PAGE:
Cannock, population 29,018 at the 2011 census, is the most populous of three towns in the district of Cannock Chase in the central southern part of the county of Staffordshire in the West Midlands region of England.
Cannock lies to the north of the West Midlands conurbation on the M6, A34 and A5 roads, and to the south of Cannock Chase, an Area of Outstanding Natural Beauty (AONB). Cannock is served by a railway station on the Chase Line. The town comprises four district council electoral wards and the Cannock South ward includes the civil parish of Bridgtown, but the rest of Cannock is unparished.
Cannock was called Chenet in the Domesday Book of 1086. It was called Chnoc c.1130, Cnot in 1156, Canot in 1157, and Canoc in 1198. Cannock is probably Old English cnocc meaning 'hillock', modified by Norman pronunciation by the insertion of a vowel to Canoc. The name may refer to Shoal Hill, north-west of the town.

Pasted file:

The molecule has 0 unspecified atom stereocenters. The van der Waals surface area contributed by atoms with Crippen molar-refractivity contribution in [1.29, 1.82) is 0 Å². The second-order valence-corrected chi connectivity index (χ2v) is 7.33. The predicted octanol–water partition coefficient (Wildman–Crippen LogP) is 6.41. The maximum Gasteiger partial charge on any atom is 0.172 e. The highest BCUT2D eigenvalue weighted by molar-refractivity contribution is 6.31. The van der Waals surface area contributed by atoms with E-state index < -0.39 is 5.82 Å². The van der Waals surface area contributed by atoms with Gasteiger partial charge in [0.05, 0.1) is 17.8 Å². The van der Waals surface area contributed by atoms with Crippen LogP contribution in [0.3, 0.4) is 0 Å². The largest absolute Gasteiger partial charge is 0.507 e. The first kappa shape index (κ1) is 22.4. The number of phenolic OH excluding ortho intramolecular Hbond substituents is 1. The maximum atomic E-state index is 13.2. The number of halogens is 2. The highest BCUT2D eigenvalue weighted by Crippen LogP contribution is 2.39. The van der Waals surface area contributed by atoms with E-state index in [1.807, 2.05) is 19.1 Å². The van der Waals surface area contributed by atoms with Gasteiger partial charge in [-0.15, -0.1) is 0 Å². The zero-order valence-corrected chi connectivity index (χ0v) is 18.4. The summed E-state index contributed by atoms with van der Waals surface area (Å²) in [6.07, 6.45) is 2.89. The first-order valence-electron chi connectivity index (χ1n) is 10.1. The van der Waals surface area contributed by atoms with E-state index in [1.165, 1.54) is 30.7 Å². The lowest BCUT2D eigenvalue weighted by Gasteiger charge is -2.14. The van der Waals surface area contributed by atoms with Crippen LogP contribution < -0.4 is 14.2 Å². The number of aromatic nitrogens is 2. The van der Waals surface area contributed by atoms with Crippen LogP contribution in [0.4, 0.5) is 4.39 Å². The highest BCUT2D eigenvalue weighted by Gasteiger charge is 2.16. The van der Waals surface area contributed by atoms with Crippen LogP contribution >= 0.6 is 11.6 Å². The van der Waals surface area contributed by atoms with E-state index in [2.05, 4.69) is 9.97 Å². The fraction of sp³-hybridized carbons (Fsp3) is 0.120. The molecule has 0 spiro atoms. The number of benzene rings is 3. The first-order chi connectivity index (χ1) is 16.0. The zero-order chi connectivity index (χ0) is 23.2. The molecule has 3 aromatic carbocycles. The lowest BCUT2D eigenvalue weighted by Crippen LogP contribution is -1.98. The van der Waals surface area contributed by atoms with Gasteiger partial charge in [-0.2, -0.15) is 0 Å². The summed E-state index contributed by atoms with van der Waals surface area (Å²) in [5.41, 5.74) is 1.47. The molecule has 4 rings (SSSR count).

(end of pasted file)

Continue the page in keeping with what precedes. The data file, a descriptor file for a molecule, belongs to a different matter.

Cannock was a small rural community until mining increased heavily during the mid-to-late 19th century. The area then continued to grow rapidly with many industries coming to the area because of its proximity to the Black Country and its coal reserves. Cannock's population continued to increase steadily in the 20th century and its slight fall since the 1981 census has been more than compensated for by house-building in the adjoining village of Heath Hayes. The last colliery to close in the town was Mid Cannock in 1967, and the last remaining colliery to close in the Cannock Chase area was Littleton (in Huntington) in 1993. There is now no heavy industry in the area, and Cannock is home to many commuters working in the surrounding towns and cities.